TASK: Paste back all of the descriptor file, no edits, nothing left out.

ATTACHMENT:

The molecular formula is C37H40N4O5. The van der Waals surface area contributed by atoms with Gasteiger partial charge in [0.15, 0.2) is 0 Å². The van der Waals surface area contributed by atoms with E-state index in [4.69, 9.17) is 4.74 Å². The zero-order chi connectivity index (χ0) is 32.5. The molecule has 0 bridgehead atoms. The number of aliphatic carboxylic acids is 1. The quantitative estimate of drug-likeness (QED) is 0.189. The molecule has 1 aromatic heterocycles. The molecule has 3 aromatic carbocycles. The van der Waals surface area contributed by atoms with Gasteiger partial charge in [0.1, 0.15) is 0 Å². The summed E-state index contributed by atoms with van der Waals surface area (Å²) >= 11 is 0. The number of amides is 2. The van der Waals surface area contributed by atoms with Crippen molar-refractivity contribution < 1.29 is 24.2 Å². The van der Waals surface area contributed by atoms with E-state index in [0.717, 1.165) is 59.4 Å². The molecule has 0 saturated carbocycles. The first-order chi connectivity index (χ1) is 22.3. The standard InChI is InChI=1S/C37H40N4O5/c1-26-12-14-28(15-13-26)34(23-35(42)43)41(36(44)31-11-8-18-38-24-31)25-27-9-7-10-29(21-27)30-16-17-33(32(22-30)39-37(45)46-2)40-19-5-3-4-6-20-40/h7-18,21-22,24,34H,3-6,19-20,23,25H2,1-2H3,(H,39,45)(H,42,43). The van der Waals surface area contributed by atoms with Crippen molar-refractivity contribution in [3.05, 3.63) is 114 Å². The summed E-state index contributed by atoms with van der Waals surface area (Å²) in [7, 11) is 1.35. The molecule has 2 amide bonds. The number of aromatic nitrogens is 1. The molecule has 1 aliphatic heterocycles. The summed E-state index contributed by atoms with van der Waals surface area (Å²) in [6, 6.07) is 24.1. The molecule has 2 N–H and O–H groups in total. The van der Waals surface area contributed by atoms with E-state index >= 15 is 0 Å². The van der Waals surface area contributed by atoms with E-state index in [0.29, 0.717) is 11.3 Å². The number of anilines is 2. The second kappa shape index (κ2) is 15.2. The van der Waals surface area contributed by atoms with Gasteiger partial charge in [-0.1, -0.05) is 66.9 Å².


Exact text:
The molecular formula is C37H40N4O5. The van der Waals surface area contributed by atoms with Gasteiger partial charge in [0.15, 0.2) is 0 Å². The van der Waals surface area contributed by atoms with E-state index in [4.69, 9.17) is 4.74 Å². The zero-order chi connectivity index (χ0) is 32.5. The molecule has 0 bridgehead atoms. The number of aliphatic carboxylic acids is 1. The quantitative estimate of drug-likeness (QED) is 0.189. The molecule has 1 aromatic heterocycles. The molecule has 3 aromatic carbocycles. The van der Waals surface area contributed by atoms with Gasteiger partial charge in [0.1, 0.15) is 0 Å². The summed E-state index contributed by atoms with van der Waals surface area (Å²) >= 11 is 0. The number of amides is 2. The van der Waals surface area contributed by atoms with Crippen molar-refractivity contribution < 1.29 is 24.2 Å². The van der Waals surface area contributed by atoms with E-state index in [0.717, 1.165) is 59.4 Å². The molecule has 0 saturated carbocycles. The first-order chi connectivity index (χ1) is 22.3. The standard InChI is InChI=1S/C37H40N4O5/c1-26-12-14-28(15-13-26)34(23-35(42)43)41(36(44)31-11-8-18-38-24-31)25-27-9-7-10-29(21-27)30-16-17-33(32(22-30)39-37(45)46-2)40-19-5-3-4-6-20-40/h7-18,21-22,24,34H,3-6,19-20,23,25H2,1-2H3,(H,39,45)(H,42,43). The van der Waals surface area contributed by atoms with Crippen molar-refractivity contribution in [3.05, 3.63) is 114 Å². The summed E-state index contributed by atoms with van der Waals surface area (Å²) in [7, 11) is 1.35. The molecule has 2 amide bonds. The number of aromatic nitrogens is 1. The molecule has 1 aliphatic heterocycles. The summed E-state index contributed by atoms with van der Waals surface area (Å²) in [6, 6.07) is 24.1. The molecule has 2 N–H and O–H groups in total. The van der Waals surface area contributed by atoms with E-state index >= 15 is 0 Å². The van der Waals surface area contributed by atoms with E-state index in [0.29, 0.717) is 11.3 Å². The number of anilines is 2. The second kappa shape index (κ2) is 15.2. The van der Waals surface area contributed by atoms with Gasteiger partial charge in [-0.1, -0.05) is 66.9 Å².